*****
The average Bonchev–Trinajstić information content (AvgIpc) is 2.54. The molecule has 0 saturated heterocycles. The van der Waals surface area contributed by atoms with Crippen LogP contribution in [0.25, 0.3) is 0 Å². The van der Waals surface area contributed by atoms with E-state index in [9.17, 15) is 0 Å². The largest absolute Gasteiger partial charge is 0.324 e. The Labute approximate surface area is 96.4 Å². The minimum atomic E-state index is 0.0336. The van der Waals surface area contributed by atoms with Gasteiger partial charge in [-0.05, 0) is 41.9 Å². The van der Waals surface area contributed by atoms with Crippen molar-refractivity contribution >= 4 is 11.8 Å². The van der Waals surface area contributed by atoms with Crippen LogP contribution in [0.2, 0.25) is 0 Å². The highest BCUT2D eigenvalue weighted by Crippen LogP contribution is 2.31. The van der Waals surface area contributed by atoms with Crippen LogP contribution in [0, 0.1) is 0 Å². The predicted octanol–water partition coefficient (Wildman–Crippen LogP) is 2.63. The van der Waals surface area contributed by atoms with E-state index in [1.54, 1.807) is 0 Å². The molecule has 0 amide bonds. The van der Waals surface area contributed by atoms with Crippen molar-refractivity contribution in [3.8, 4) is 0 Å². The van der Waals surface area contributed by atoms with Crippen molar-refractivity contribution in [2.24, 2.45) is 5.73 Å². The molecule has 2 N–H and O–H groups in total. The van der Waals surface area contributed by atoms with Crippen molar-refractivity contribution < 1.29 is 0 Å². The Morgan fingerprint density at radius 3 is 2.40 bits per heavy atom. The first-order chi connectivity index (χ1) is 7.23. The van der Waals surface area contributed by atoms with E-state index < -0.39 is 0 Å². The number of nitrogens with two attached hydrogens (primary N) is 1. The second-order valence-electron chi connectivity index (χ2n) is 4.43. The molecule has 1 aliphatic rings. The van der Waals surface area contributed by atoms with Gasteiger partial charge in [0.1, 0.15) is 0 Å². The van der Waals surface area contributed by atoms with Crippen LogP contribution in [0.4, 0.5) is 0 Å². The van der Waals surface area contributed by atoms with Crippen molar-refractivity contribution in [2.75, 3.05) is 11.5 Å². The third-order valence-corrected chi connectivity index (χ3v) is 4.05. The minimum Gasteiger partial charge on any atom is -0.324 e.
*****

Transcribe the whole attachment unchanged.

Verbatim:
The average Bonchev–Trinajstić information content (AvgIpc) is 2.54. The molecule has 0 saturated heterocycles. The van der Waals surface area contributed by atoms with Crippen LogP contribution in [0.25, 0.3) is 0 Å². The van der Waals surface area contributed by atoms with E-state index in [9.17, 15) is 0 Å². The largest absolute Gasteiger partial charge is 0.324 e. The Labute approximate surface area is 96.4 Å². The minimum atomic E-state index is 0.0336. The van der Waals surface area contributed by atoms with Gasteiger partial charge in [-0.05, 0) is 41.9 Å². The van der Waals surface area contributed by atoms with Crippen molar-refractivity contribution >= 4 is 11.8 Å². The van der Waals surface area contributed by atoms with Crippen LogP contribution in [0.2, 0.25) is 0 Å². The highest BCUT2D eigenvalue weighted by Crippen LogP contribution is 2.31. The van der Waals surface area contributed by atoms with Crippen LogP contribution in [0, 0.1) is 0 Å². The predicted octanol–water partition coefficient (Wildman–Crippen LogP) is 2.63. The van der Waals surface area contributed by atoms with E-state index in [1.54, 1.807) is 0 Å². The molecule has 0 amide bonds. The van der Waals surface area contributed by atoms with Crippen molar-refractivity contribution in [3.8, 4) is 0 Å². The van der Waals surface area contributed by atoms with Crippen molar-refractivity contribution in [2.24, 2.45) is 5.73 Å². The molecule has 2 N–H and O–H groups in total. The van der Waals surface area contributed by atoms with Crippen molar-refractivity contribution < 1.29 is 0 Å². The Morgan fingerprint density at radius 3 is 2.40 bits per heavy atom. The first-order chi connectivity index (χ1) is 7.23. The van der Waals surface area contributed by atoms with E-state index < -0.39 is 0 Å². The number of nitrogens with two attached hydrogens (primary N) is 1. The second-order valence-electron chi connectivity index (χ2n) is 4.43. The molecule has 1 aliphatic rings. The van der Waals surface area contributed by atoms with Gasteiger partial charge in [0.1, 0.15) is 0 Å². The van der Waals surface area contributed by atoms with Crippen LogP contribution in [0.4, 0.5) is 0 Å². The van der Waals surface area contributed by atoms with Crippen molar-refractivity contribution in [2.75, 3.05) is 11.5 Å². The third-order valence-corrected chi connectivity index (χ3v) is 4.05. The minimum Gasteiger partial charge on any atom is -0.324 e.